Adding the personal touch to omnichannel
The need for omnichannel has never been more apparent. Whether you are a retailer, an insurer or a local authority, the ability to connect with customers seamlessly across multiple channels has enabled organisations to keep going throughout the uncertainty of the pandemic.
Organisations have had to pivot quickly to adapt to changing regulations and with that there has been a corresponding shift in customer interactions. In fact, research from McKinsey suggests the vast majority of consumers who have increased their use of digital and omnichannel services expect to sustain these activities into the future.
Even pre-pandemic, this was a trend on the up. Customers like the flexibility of looking at a product in a shop, then searching for reviews online, and then looking for the best place to buy it. In such a highly competitive market, one way to differentiate amongst the competition is to offer a more personalised service.
Making it personal
Indeed, as we move towards a greater convergence between the offline and online world, more can be done to personalise the customer experience – the gateway to customer loyalty.
Long gone are the days when personalisation was an optional bonus. Customer expectations have shifted (upwards) and now, irrespective of industry segment, customers expect personalised engagement with organisations as part of their standard service, irrespective of the channel used.
In fact Salesforce found that Sixty-four percent of customers expect tailored engagement based on past interactions. And as a strategy, it can be considerably valuable, with Deloitte finding that 1 out of 5 of those interested in personalised services were willing to pay a 20% premium on products.
The fact is that personalisation should be a natural extension for companies. As customers increasingly use digital channels to communicate with companies, they in turn have access to an increasing wealth of data on their customers, making the whole process around personalisation easier.
Personalisation in practice
So how can we make interactions with an increasing number of customers, via an increasing array of channels, feel personal? We all are familiar with the usual incentivisation tools – sending personalised offers, resharing your forgotten shopping basket, promotional vouchers around your birthday and so on. However, going beyond this, what else can organisations do? Well there is a lot to be said for re-examining your contact centre operations. Here are our three top tips:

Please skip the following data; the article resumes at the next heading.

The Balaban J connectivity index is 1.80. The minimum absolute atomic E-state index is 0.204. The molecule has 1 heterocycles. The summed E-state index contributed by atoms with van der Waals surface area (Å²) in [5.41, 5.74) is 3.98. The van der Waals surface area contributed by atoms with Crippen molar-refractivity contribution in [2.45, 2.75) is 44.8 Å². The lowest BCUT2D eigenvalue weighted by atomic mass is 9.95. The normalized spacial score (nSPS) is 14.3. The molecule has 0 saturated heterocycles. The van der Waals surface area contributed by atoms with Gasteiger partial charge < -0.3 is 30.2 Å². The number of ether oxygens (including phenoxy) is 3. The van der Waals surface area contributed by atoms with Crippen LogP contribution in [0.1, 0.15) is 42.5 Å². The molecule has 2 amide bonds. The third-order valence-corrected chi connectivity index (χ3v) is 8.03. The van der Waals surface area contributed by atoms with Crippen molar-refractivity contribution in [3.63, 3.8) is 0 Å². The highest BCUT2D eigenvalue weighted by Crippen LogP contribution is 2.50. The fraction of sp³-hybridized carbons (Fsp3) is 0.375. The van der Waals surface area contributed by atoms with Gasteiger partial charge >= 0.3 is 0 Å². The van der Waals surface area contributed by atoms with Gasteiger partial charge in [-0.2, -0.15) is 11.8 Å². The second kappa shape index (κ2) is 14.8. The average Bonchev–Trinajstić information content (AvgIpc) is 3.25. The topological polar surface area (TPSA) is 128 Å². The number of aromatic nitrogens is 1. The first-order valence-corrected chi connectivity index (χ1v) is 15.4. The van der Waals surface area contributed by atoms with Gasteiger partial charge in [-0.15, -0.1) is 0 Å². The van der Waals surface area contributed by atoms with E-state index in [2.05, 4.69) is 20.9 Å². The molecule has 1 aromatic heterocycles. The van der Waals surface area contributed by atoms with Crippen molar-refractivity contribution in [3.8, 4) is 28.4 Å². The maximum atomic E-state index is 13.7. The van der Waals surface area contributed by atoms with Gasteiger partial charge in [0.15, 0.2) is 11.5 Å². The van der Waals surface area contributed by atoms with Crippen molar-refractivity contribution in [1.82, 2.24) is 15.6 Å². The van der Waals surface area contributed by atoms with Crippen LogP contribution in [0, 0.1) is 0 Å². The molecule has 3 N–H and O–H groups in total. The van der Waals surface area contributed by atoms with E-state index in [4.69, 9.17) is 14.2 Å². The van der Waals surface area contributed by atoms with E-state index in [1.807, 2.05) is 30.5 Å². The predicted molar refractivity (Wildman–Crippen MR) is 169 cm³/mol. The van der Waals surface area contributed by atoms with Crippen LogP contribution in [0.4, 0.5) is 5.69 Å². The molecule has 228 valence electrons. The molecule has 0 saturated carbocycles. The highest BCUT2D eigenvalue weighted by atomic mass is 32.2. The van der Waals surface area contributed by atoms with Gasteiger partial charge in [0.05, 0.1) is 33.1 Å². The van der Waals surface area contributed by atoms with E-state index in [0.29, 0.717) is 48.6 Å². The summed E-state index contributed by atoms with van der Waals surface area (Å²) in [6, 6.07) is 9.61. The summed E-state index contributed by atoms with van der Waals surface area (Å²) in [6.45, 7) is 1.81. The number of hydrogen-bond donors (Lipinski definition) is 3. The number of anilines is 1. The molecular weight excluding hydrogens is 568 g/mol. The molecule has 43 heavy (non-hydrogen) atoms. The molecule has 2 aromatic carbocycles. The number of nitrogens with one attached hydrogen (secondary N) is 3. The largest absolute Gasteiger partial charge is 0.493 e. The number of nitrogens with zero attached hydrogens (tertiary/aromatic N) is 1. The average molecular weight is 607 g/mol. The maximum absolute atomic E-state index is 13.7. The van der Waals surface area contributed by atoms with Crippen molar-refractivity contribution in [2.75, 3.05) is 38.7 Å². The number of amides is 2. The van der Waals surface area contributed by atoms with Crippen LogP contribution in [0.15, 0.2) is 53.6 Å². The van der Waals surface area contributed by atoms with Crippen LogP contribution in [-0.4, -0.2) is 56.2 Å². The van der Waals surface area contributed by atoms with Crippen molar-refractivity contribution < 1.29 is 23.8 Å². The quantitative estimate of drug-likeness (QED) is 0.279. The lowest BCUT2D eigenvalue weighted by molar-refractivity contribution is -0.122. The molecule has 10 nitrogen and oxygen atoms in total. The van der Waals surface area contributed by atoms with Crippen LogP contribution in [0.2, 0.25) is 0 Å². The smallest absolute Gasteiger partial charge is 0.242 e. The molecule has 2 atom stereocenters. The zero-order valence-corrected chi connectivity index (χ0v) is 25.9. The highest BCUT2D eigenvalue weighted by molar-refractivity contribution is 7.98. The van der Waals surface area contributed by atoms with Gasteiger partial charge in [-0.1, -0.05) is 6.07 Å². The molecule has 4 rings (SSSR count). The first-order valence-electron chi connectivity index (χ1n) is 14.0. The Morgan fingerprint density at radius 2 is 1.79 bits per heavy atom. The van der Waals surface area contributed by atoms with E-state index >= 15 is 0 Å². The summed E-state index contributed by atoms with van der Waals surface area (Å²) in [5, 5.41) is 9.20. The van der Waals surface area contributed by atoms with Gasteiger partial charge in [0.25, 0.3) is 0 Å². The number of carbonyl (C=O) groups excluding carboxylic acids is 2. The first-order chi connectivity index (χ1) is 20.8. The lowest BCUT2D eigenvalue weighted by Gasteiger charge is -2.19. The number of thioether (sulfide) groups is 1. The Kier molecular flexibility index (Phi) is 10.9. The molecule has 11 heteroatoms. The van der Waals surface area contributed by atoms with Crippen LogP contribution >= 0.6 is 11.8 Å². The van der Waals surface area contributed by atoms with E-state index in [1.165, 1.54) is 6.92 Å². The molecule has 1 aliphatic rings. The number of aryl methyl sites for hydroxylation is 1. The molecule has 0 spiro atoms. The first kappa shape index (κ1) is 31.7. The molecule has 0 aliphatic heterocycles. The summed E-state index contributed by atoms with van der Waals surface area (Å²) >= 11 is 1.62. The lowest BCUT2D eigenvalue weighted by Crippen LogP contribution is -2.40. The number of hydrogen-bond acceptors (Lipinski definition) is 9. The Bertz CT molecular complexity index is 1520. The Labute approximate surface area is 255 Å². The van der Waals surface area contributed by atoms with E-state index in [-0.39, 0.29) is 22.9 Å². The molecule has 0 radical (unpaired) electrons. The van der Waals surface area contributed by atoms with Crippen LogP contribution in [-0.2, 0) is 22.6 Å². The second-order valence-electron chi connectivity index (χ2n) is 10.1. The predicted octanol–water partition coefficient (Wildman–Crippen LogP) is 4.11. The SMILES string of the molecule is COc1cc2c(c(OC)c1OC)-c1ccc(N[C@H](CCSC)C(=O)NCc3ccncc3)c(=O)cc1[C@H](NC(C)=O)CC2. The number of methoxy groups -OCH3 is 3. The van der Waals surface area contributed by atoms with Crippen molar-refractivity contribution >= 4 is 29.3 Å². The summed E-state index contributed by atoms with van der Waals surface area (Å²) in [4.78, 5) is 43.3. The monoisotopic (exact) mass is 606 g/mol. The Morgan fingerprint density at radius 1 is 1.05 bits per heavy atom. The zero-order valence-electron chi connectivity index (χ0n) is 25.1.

- Identify callers upfront – It might sound relatively simple, but sometimes the most effective measures are. Use Caller Line Identification to recognise the caller’s contact information which can be linked to their unique customer record. This will enable your contact centre agent to answer the call with the customer’s name – putting the caller instantly at ease. By linking the contact information with the callers’ customer account, the agent also has access to their account history readily to help with any potential issues. By being able to personally help with the customer’s challenges, organisations stand a better chance of successful first-time call resolution and turning that customer into a brand advocate.
- Managing waiting times – One of the most frustrating things for customers calling into the contact centre is the time it can take to get through to an agent. At peak periods, contact routing can be used to share information with customers queuing, detailing queue position, estimated wait times, offering call-back options or alternative channels. To make this more personal, messages can be programmed to only be sent to targeted customers, based on their history, geography or other identifier that relates to them and provide updates such as stock or delivery status.
- Prioritise your high-value customers – By using the information available to you through your CRM system, you can identify your high-value customers and make sure, through some savvy contact routing rules, that their calls are directed through the system as a priority. By connecting these customers promptly with the correct teams and by-passing potentially lengthy queues, customers are offered a higher level of service – again boosting their overall experience with your brand.
Organisations understand the pivotal role that customer experience plays in determining loyalty. However, in this age of uncertainty, organisations would do well to remember the vital part that personalisation can play in enhancing that customer journey. By using the data already available on your customer base, organisations can offer a more tailored and personal service to customers by enhancing call centre operations, offering promotions and incentives and personalised recommendations. The outlay required may be relatively minimal, but the payoffs can be huge.
With over 20 years’ experience in contact centres, I spent the first half of my career in operational roles across the contact centre industry, with a particular focus on technology, workforce engagement and leadership. Since then, I’ve worked with leading brands across the globe, helping them utilise the latest technology and optimising their...